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Year : 2020  |  Volume : 8  |  Issue : 2  |  Page : 255-262

Encephalitis lethargica: The challenge of structure and function in neuropsychiatry

Department of Neurology, John Hunter Hospital and University of Newcastle, Newcastle NSW, Australia

Correspondence Address:
Dr. David Bruce Williams
Faculty of Medicine and Health Sciences, University of Newcastle, Department of Neurology, John Hunter Hospital, Newcastle, NSW
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Source of Support: None, Conflict of Interest: None

DOI: 10.4103/amhs.amhs_308_20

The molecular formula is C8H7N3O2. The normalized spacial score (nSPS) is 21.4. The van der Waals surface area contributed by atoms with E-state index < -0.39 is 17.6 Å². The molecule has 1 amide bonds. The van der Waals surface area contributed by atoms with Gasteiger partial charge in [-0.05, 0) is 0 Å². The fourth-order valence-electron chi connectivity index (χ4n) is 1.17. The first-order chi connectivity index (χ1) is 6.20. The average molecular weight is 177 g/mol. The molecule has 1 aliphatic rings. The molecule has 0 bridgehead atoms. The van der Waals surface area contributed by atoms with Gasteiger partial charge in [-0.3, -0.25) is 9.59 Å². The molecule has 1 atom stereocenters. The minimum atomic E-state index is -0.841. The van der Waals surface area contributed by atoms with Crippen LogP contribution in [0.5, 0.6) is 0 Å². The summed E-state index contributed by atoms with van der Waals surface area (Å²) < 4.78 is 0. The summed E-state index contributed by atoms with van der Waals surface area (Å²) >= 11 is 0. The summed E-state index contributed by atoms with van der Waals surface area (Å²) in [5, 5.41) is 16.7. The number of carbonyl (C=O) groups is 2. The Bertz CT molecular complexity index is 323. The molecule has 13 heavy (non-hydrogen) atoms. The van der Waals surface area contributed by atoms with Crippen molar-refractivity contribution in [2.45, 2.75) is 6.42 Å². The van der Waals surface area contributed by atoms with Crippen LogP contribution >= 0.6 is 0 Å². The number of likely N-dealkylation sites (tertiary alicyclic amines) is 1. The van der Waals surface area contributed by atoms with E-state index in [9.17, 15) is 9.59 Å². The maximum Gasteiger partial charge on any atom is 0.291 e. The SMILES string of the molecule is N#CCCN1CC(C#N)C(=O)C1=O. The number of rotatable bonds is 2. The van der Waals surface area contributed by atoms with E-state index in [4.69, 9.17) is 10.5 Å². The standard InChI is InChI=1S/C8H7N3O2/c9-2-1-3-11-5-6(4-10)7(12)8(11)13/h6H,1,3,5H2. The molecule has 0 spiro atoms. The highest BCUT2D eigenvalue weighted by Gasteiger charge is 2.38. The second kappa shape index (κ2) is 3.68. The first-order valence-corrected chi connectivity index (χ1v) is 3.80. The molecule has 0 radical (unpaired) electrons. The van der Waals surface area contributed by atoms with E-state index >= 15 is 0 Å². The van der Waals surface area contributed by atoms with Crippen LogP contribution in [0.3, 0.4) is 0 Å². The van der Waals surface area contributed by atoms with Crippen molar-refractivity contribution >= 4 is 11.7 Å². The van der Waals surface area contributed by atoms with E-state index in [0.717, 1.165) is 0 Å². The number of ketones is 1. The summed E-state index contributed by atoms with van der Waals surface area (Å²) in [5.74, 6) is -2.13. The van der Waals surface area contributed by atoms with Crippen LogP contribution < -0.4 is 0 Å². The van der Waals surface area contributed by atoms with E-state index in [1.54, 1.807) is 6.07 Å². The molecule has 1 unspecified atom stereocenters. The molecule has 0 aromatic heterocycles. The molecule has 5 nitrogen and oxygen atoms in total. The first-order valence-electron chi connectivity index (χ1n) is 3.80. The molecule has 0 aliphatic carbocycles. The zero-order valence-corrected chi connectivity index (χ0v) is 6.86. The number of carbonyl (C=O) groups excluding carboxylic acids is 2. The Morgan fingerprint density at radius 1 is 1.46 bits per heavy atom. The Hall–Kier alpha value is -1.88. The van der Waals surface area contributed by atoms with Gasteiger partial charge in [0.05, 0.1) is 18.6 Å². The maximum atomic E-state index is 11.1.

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From its initial description, encephalitis lethargica (EL) challenged the existing understanding of neurology, psychiatry, neurophysiology, and neuropathology in multiple areas, including disease classification, states of alertness, the phenomenology of sleep and consciousness, the voluntary and involuntary control of thought and movement, and the neural underpinnings of emotional and behavioral phenomena (which in turn had important legal ramifications in assessing criminal culpability), not to mention the interrelationship of neural and endocrine systems. This paper reviews the phenomenology of EL, highlighting some of the puzzles it generated by demonstrating that abstract notions of consciousness, sleep, thought, volition, and will were in fact intimately connected to brain function in regions not formerly suspected of subserving such roles.

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